Years ago I boned and rolled a turkey. I should practice again on a chicken.

                  1. re: mrsfury

                    Some of the stuff on his website looks great, and not bad prices. Have you had other things from here?

                    1. re: Shann

                      For the most part I find the seasoning a bit salty but I like it on all potatoes from fries to au gratin. We've used the marinades and boxed sides (no need to order them when they are at my local grocery but the on line prices are good on line). I've given the cookbooks as gifts and have my own as well. The original Tony's cookbook is my favorite (green one). My dad loves it too because it has all kinds of wild game recipes.

                  2. We've ordered them twice, from the Gourmet Butcher Block (John Madden's supplier) in the NOLA suburbs. Enjoyed them both times. So I'd say it's a novelty, but a good one.

                    Also, this purveyor has all kinds of other stuffed meats too.

                    1. I have made Turducken and serves it at a year-end party, fun and tasty.
                      My advice, skip the chicken. It becomes somewhat dry and brings little tast to the otherwise juicy birds.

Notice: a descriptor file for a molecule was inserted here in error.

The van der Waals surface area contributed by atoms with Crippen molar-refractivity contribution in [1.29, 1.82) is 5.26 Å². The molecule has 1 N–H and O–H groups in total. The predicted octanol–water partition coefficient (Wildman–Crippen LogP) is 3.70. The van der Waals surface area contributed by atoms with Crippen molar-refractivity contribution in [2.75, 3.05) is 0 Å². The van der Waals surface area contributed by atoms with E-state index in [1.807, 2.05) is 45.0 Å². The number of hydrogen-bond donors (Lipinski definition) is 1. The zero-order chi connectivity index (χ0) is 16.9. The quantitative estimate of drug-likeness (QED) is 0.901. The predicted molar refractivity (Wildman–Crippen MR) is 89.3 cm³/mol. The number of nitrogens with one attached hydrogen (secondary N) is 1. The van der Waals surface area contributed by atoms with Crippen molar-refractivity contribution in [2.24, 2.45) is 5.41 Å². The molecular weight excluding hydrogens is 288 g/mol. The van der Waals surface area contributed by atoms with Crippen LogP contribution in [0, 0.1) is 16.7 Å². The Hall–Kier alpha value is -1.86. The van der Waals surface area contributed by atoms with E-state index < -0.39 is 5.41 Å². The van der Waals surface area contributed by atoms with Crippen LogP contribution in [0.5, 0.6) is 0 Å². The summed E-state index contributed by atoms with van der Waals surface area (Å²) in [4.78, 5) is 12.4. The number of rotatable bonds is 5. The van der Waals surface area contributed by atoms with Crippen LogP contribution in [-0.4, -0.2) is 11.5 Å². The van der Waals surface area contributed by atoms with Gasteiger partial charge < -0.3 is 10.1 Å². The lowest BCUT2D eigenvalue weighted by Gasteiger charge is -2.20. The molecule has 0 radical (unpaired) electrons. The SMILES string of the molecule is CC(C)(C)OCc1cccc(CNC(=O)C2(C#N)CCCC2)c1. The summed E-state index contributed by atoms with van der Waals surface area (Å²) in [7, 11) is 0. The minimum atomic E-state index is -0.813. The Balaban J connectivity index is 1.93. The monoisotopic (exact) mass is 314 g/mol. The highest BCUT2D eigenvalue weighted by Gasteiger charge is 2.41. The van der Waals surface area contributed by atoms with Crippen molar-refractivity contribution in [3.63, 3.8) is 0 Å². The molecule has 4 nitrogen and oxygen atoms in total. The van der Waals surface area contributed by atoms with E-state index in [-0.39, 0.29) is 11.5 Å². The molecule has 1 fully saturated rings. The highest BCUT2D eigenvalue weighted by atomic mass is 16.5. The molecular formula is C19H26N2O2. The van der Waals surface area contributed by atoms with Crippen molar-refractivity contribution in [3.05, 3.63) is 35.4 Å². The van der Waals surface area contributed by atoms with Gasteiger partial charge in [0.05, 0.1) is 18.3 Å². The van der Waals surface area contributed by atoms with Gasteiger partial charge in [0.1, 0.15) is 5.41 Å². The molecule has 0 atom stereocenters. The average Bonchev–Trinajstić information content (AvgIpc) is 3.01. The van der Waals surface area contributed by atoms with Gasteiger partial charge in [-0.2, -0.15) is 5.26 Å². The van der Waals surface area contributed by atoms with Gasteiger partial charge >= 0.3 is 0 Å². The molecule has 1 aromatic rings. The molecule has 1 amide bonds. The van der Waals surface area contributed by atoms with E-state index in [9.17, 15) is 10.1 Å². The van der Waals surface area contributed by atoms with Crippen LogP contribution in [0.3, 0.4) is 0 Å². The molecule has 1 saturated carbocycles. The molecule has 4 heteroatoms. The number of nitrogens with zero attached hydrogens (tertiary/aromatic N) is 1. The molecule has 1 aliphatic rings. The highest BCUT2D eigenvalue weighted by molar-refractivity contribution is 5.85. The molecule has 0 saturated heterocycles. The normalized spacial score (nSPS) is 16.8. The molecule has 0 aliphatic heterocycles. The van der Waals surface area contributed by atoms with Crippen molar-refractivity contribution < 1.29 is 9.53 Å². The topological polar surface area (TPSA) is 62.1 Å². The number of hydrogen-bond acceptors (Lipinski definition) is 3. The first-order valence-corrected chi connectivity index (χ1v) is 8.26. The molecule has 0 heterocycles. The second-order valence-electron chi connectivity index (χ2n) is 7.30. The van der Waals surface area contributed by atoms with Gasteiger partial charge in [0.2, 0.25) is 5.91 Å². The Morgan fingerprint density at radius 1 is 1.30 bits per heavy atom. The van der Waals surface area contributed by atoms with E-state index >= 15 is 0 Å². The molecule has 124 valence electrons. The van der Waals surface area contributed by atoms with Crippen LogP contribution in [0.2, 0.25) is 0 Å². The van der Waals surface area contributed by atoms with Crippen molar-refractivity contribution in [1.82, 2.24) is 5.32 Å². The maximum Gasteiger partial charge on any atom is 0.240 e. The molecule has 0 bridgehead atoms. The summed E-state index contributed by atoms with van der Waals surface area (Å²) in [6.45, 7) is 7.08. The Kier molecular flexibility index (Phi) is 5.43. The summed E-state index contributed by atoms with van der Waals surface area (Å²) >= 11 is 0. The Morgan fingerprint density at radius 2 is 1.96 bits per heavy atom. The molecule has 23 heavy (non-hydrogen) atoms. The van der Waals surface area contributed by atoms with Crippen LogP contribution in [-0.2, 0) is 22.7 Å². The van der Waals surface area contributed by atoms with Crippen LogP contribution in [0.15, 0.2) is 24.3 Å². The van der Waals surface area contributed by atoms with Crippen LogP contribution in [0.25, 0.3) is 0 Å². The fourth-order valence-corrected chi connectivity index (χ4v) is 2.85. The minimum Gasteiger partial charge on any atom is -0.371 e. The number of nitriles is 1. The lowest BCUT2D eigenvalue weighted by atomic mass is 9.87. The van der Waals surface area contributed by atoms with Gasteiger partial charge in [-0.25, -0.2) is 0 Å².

Has anyone heard of using goose?

                      1. I have made Paul Prudohmme's Turducken twice using his original recipe. I have also purchased a store bought version a couple of times. The purchsed ones do not even come close to the flavor of a homemade one using Paul's recipe. It was a lot of work but very impressive and tasty, especially with the Sweet Potato Eggplant Gravy.

                        1. Last Christmas I ordered a Turducken from Cajun Grocer. The Cajun Grocer has some great stuff to order. Turducken is subjective. The thought of a chicken, in a duck, in a Turkey has always intrigued me. So.....I finally broke down and got one as an aside for our Christmas Dinner last year. The consensus was this: My two grown sons loved it--they also love my bacon frosting! Nobody else was bowled over--it wasn't the worst thing I've ever had nor was it even close to the best. Got it once--won't reorder.

                          1. The turducken, as such, has been around in South Louisiana since the early 80s, if not earlier. Paul Prudhomme did not "invent" it, though he has gotten a lot of the credit.

                            But beyond that, elaborate entrées of animals stuffed into other animals (usually birds) has been around since Ancient Roman times. The practice became very popular in the 1700s (I think), with the architectural-style dishes that were then so in fashion (think Carême, even Escoffier).

                            So is turducken a novelty? Hell, no. Can it be done well? Absolutely. Can it be terrible, due to overcooking, inferior product, inexpert crafting? Hell, yes.